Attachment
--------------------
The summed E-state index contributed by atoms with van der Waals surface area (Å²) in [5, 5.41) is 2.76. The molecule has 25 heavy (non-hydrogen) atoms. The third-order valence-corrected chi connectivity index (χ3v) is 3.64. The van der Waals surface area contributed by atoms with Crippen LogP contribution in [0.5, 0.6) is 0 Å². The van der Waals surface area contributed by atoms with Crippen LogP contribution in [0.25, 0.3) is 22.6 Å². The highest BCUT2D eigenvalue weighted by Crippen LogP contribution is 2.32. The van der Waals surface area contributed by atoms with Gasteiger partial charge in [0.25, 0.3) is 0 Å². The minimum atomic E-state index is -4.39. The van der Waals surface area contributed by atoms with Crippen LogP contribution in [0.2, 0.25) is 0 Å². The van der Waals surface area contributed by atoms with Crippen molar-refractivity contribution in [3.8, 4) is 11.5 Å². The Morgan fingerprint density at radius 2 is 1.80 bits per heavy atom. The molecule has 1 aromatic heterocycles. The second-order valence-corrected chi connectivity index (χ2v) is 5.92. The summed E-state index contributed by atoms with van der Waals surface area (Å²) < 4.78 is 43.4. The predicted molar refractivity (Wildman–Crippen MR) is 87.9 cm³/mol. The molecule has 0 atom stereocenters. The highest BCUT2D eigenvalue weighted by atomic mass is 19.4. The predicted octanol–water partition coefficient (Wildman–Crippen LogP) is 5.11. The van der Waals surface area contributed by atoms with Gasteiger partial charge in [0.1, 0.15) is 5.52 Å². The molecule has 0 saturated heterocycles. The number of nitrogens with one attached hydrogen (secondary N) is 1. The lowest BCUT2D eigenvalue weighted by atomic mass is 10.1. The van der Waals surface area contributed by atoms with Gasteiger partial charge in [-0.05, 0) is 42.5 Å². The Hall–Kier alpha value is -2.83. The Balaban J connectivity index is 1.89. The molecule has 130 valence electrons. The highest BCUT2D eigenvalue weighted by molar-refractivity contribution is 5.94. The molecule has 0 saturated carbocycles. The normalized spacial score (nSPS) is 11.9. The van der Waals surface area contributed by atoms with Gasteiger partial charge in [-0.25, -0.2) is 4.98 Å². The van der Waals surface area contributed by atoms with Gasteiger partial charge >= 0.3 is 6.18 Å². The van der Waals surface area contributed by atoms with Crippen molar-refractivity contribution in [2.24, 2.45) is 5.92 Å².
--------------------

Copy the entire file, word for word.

The summed E-state index contributed by atoms with van der Waals surface area (Å²) in [5, 5.41) is 2.76. The molecule has 25 heavy (non-hydrogen) atoms. The third-order valence-corrected chi connectivity index (χ3v) is 3.64. The van der Waals surface area contributed by atoms with Crippen LogP contribution in [0.5, 0.6) is 0 Å². The van der Waals surface area contributed by atoms with Crippen LogP contribution in [0.25, 0.3) is 22.6 Å². The highest BCUT2D eigenvalue weighted by Crippen LogP contribution is 2.32. The van der Waals surface area contributed by atoms with Gasteiger partial charge in [0.25, 0.3) is 0 Å². The minimum atomic E-state index is -4.39. The van der Waals surface area contributed by atoms with Crippen LogP contribution in [0.2, 0.25) is 0 Å². The van der Waals surface area contributed by atoms with Crippen molar-refractivity contribution in [3.8, 4) is 11.5 Å². The Morgan fingerprint density at radius 2 is 1.80 bits per heavy atom. The molecule has 1 aromatic heterocycles. The second-order valence-corrected chi connectivity index (χ2v) is 5.92. The summed E-state index contributed by atoms with van der Waals surface area (Å²) < 4.78 is 43.4. The predicted molar refractivity (Wildman–Crippen MR) is 87.9 cm³/mol. The molecule has 0 atom stereocenters. The highest BCUT2D eigenvalue weighted by atomic mass is 19.4. The predicted octanol–water partition coefficient (Wildman–Crippen LogP) is 5.11. The van der Waals surface area contributed by atoms with Gasteiger partial charge in [0.1, 0.15) is 5.52 Å². The molecule has 0 saturated heterocycles. The number of nitrogens with one attached hydrogen (secondary N) is 1. The lowest BCUT2D eigenvalue weighted by atomic mass is 10.1. The van der Waals surface area contributed by atoms with Gasteiger partial charge in [-0.05, 0) is 42.5 Å². The Hall–Kier alpha value is -2.83. The Balaban J connectivity index is 1.89. The molecule has 130 valence electrons. The highest BCUT2D eigenvalue weighted by molar-refractivity contribution is 5.94. The molecule has 0 saturated carbocycles. The normalized spacial score (nSPS) is 11.9. The van der Waals surface area contributed by atoms with Gasteiger partial charge in [-0.25, -0.2) is 4.98 Å². The van der Waals surface area contributed by atoms with Gasteiger partial charge >= 0.3 is 6.18 Å². The van der Waals surface area contributed by atoms with Crippen molar-refractivity contribution in [2.24, 2.45) is 5.92 Å².